Here's (above) Fredrick Wertham, author of Seduction of the Innocent, the book that provoked censorship of the comics and ended what a lot of fans consider a golden age of newsstand comics. I love those comics myself but I have to admit that Wertham had a point.
If you're a parent you don't want your kids to read comics with stories like this (above).
There used to be lots of crime comics and the most popular of all was Lev Gleason's Crime Does Not Pay. I like to think the edge that title had was its two artist/writer/editors, Bob Wood and Charles Biro. They favored a more cartoony style than the other crime comics, and Wood really did seem to understand the criminal mind.
I thought you might like to see samples of the work of some of the CDNP artists. We'll start with Rudy Palais (above and below) who drew the most gruesome stories.
Here (above) Palais shows a woman kissing a man to death.
And here (above) he has a man kill a baby. 'Pretty gruesome stuff!
This one's (above) by Dick Briefer who also did the Frankenstein comics. I can't believe a story like this ever appeared in mass market comics.
Hmmm...I've seen this artist's work (above) before but I don't know his name. I'm guessing that the editors had had a hand in the continuity here and Bob Wood's knack for injecting humor into horror is evident.
Now you can understand why Wertham thought crime comics had gone too far. They really had. Censorship was inevitable.
Here's (above) one of my favorite CDNP artists, Bob Q. Siege. His anatomy is either very bad or very good, I can't figure out which. For a year he shared an apartment with Harvey Kurtzman and Will Elder. I think I can see the influence.
Last but not least is Charles Biro (that's his work, above) who was an artist as well as an editor. He drew a lot of the covers. He wasn't an exceptional draughtsman but he knew what to draw and sometimes that can be almost as useful as knowing how to draw...well, sort of. Can you count the perspective cheats in this picture?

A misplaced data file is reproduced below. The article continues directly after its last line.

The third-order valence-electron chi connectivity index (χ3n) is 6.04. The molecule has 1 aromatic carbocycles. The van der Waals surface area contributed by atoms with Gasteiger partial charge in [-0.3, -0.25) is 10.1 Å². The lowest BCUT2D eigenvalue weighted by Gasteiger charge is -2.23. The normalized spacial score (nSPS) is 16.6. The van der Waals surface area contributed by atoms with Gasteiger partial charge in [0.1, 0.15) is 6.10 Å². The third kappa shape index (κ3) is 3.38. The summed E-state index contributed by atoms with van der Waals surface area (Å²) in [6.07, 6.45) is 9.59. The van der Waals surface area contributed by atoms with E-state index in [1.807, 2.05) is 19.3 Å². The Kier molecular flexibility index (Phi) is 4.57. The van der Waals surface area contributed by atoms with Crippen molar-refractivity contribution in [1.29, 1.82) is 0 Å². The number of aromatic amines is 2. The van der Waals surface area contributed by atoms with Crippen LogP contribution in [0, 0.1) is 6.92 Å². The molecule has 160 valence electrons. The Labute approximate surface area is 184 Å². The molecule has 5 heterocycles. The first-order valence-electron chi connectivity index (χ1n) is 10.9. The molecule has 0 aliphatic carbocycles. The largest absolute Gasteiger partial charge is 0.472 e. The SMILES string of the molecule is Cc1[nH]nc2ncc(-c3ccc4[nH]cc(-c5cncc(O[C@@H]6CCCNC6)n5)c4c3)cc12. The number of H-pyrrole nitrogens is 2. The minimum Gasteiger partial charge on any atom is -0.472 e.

Bob Wood and Charles Biro were friends as well as co-workers. They shared hobbies: drinking and gambling. . . hobbies that were to prove fatal for Wood.
Wood had a good feel for crime...maybe too good a feel. He psyched himself into the criminal mentality so effectively that he actually murdered somebody in real life.
That's all I have to say about that comic but I'll take the opportunity to speculate about the excessive censorship that followed the excessive media that brought it about. My guess...and it's only a guess, with no facts to back it up...is that the mob had a hand in magazine distribution and paniced at the spotlight Wertham was throwing on that trade.
According to this guess the mob helped to push through unnecessarily stringent censorship, the heavy-handed kind that was inflicted on Barks later stories for Western Publishing. That kind of thing crippled magazine creativity for decades to come. Once again, that's pure speculation and I could be wrong.